More and more companies are using Application Tracking Systems (ATS) when looking for the perfect candidate to fill their open positions. The ATS will scan resumes for key words and phrases that the employer has requested. Some employers might have even set parameters for what they would consider an ideal candidate even if they don’t have related work experience.
These systems work by sorting the data on resumes by meaningful content and scoring them based on specific data that the company deems important. You will never see the score you get, but they are then submitted to the company along with your resume. The resumes with the highest scores are viewed first.
I bet you’re now thinking, “So with all this new technology, how is anyone supposed to find a job if we don’t know what a company is searching for?”
It’s actually just the opposite. The company is telling you EXACTLY what they are looking for in the job posting. It’s about adapting your resume and cover letter each time to fit the job requirements. Use key words that are in the job description that employers have said are important.
Too often, candidates want to put everything they have done in the past and list every skill that they have on their resume just so that the tracking system will catch it. This is a double-edged sword for an employer. Your resume may have all the key words that they are looking for, but when they pull up your resume, it is overloaded and hard to understand. Too much information can be just as bad as not enough.
Yes, adjusting your resume for every job you apply for is a pain. There I said it. So now what? It doesn’t change the fact that your resume serves one purpose – to get you an interview. Your resume is NOT the interview itself.
Take these 3 steps to adjust your resume BEFORE submitting it to an employer:
Step 1 – Change your Professional Summary when you apply for each job. Adapt how you reference yourself by using some of the key words within the job description. The employers are giving you descriptive words, so don’t get creative.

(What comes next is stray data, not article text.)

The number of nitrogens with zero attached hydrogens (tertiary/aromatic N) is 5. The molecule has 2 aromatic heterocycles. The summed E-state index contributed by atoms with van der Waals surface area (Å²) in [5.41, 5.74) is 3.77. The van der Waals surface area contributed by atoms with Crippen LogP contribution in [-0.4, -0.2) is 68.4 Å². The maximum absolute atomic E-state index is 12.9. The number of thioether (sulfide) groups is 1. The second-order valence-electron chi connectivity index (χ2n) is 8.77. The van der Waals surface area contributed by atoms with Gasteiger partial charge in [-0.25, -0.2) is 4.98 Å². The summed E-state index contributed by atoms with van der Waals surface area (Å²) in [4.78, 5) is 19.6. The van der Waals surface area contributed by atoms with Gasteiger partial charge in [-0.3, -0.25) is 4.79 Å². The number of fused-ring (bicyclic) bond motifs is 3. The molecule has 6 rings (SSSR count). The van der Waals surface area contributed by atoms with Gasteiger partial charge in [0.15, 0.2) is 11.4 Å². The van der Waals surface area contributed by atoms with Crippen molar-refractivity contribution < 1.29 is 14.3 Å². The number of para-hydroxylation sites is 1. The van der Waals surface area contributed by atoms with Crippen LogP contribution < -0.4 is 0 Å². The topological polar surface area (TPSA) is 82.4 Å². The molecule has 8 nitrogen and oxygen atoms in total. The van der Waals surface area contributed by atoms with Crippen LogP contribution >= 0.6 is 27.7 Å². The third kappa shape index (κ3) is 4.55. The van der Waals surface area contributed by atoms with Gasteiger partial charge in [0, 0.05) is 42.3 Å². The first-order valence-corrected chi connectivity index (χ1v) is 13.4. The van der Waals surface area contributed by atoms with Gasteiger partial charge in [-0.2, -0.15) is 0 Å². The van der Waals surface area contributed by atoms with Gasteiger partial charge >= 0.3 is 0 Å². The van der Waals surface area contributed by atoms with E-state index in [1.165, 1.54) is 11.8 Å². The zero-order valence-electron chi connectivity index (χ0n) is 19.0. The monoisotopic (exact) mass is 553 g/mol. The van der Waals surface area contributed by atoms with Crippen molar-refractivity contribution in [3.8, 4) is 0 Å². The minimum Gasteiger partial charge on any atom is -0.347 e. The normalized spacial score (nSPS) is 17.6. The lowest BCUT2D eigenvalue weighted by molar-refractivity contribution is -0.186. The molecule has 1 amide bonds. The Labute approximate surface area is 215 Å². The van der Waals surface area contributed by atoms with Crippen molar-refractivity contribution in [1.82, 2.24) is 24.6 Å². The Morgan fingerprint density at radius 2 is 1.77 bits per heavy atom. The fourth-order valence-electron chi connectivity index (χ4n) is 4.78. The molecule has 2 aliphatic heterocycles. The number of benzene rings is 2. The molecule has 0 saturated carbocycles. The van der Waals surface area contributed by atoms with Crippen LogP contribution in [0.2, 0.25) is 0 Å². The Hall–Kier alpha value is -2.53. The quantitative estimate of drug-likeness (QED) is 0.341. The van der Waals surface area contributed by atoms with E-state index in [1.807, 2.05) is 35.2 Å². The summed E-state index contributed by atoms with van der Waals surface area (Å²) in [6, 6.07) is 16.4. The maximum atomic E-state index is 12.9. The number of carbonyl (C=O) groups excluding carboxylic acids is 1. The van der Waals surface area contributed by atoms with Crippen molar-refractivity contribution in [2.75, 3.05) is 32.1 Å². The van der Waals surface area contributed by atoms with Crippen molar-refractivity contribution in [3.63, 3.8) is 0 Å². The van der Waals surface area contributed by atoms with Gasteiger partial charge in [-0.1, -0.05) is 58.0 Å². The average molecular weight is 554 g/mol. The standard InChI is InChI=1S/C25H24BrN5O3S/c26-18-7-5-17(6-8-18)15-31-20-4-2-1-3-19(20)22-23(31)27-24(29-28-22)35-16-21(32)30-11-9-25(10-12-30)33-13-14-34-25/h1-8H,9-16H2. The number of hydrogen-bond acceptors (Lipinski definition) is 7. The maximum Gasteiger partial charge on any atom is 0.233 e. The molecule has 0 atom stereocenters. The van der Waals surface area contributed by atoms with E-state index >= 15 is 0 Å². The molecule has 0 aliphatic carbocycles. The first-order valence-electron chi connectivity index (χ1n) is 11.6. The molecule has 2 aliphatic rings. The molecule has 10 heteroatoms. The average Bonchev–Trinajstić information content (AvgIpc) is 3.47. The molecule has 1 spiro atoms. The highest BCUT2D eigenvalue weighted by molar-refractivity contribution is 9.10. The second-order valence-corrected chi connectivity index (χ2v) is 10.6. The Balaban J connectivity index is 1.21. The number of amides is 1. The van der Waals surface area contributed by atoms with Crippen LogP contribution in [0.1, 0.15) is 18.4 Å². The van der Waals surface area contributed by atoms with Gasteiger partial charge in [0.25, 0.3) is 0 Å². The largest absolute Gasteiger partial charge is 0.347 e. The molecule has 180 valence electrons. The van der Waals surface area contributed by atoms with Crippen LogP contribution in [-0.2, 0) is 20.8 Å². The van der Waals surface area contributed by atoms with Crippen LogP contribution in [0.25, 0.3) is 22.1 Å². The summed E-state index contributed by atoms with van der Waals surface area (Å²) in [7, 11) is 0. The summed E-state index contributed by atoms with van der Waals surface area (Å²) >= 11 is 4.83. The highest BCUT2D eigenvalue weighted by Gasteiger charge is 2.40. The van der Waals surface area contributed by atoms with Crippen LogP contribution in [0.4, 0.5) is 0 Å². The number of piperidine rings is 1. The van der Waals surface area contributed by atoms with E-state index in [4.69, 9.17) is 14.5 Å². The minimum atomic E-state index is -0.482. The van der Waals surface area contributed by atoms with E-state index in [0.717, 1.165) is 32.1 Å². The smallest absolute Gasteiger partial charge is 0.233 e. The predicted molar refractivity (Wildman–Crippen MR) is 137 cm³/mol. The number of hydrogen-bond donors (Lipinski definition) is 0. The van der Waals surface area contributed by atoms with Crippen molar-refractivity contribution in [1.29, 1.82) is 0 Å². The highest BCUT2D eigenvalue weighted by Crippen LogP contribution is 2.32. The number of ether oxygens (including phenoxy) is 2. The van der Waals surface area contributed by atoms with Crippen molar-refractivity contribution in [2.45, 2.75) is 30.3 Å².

Step 2 – Summary of Skills. These should be specific learned skills, not skills that are expected of every employee. For instance, avoid using “Good Communication” or “Punctual.” If you have to tell someone you’re punctual, you’re probably not. Instead, try something like: “Wrote and distributed weekly email newsletter,” or “Presented research findings to executive team and responded to concerns, resulting in a change in strategy.”
Step 3 – Have a professional read your resume. Bryan University’s Career Services Department does this for a living. We speak to employers daily and know what they are looking for on a resume. They often provide specific feedback on resumes that they have seen so we can tailor the resumes to fit their needs.
Also, don’t apply for anything and everything. We understand the need to have a job is important. We understand people need a job to survive and sometimes are willing to accept anything. Except in doing so, you get more and more frustrated that you are not getting any calls. It is a vicious cycle. You’ll have more success with your job search if you follow the previously mentioned 3 steps.
If you need assistance with your job search or resume preparation and review, please feel free to reach out to Bryan University’s Career Services Department at (602) 384-2613 or email us at CareerServices@BryanUniversity.edu and together we can partner with you to help you find employment.
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